نرخ واقعی ارز و توسعه اقتصادی
|کد مقاله||سال انتشار||مقاله انگلیسی||ترجمه فارسی||تعداد کلمات|
|14670||2012||19 صفحه PDF||سفارش دهید||محاسبه نشده|
Publisher : Elsevier - Science Direct (الزویر - ساینس دایرکت)
Journal : Structural Change and Economic Dynamics, Volume 23, Issue 2, June 2012, Pages 151–169
Recent empirical studies have found a robust correlation between competitive exchange rates and economic growth in developing economies. This paper presents (i) a formal model to help explain these findings and (ii) econometric evidence on the relation between investment and the real exchange rate. The model emphasizes the existence of (hidden) unemployment as a source of endogenous growth, even under constant returns to scale. Growth promoting policies, however, affect the external balance, and two instruments are needed in order to achieve targets for both the growth rate and the trade balance. The real exchange rate can serve as one of those instruments. The implications of the model for the relation between real exchange rates and the rate of capital accumulation find support in our econometric analysis.
Recent studies have found a robust correlation between competitive exchange rates and economic growth. An interesting example is the study by Hausmann et al. (2005) which identified and analyzed determinants of ‘growth episodes’ in the latter half of the twentieth century and found that real exchange depreciations tend to precede sustained growth spurts. Other work includes Razin and Collins, 1997, Polterovich and Popov, 2002, Levy-Yeyati and Sturzenegger, 2007, Gala, 2008 and Rodrik, 2008, and Berg et al. (2008). This emerging body of empirical evidence – along with East Asia's rapid accumulation of reserves in the pursuit of what is widely seen as ‘export-led growth’ – has stimulated interest in the theoretical linkages between the real exchange rate and growth. The growth enhancing effects of competitive exchange rates are found primarily in developing countries,1 and this finding motivates our approach in this paper. Unlike developed economies, LDCs typically have large amounts of (hidden) unemployment and the development process involves the mobilization of these unemployed resources. An obvious example is China where record growth rates over the last three decades have involved moving millions of workers from the rural hinterland to the industrialized urban areas, mainly in the coastal provinces in the south and south east. The rural areas have low productivity and significant under- and informal employment, and the goods produced in these informal sectors tend to be relatively non-traded in nature.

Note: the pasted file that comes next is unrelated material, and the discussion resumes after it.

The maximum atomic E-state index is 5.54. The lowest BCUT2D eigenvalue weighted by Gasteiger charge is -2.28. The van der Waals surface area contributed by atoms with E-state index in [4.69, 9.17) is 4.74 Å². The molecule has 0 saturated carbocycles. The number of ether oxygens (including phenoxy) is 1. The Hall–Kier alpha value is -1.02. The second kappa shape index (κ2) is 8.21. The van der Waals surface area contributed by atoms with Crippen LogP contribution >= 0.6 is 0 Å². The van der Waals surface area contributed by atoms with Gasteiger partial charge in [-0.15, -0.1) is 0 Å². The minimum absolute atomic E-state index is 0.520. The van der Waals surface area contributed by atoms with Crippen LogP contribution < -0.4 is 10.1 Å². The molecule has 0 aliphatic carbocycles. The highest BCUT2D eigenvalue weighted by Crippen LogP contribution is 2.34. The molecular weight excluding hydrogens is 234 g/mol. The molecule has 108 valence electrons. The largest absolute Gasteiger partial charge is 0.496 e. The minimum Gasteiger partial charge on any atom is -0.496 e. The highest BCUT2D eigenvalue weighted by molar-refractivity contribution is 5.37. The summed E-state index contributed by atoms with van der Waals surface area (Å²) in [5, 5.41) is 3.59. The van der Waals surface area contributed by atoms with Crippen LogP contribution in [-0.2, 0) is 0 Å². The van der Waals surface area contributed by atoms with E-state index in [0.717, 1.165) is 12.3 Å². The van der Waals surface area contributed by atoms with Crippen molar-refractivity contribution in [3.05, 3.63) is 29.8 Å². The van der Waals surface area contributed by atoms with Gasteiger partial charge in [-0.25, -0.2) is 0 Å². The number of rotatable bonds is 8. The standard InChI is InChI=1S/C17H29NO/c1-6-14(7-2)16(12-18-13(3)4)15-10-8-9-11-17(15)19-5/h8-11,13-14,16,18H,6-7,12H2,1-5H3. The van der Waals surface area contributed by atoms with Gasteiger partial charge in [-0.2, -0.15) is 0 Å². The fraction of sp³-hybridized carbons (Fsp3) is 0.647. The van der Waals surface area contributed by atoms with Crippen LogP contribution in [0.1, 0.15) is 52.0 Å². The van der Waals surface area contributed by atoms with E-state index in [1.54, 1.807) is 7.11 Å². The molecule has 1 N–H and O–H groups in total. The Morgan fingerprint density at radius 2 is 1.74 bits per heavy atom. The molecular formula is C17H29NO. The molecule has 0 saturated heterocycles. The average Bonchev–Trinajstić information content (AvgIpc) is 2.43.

نتیجه گیری انگلیسی
The theoretical part of this paper analyzed an economy with significant amounts of open and/or hidden unemployment. In this economy, non-tradable output and employment are demand-led, and an investment stimulus can affect both the level of output and the growth rate. But growth is not export-led in the sense of net exports acting as a necessary driver of demand. Instead, there is a close affinity with the argument presented by Rodrik (1997) who saw investment promotion rather than exports as key to growth in Taiwan and Korea. Investment promotion, however, has implications for the balance of payments and requires a suitable real exchange rate policy in order to be sustainable. Thus, the real exchange rate becomes a critical element of successful development.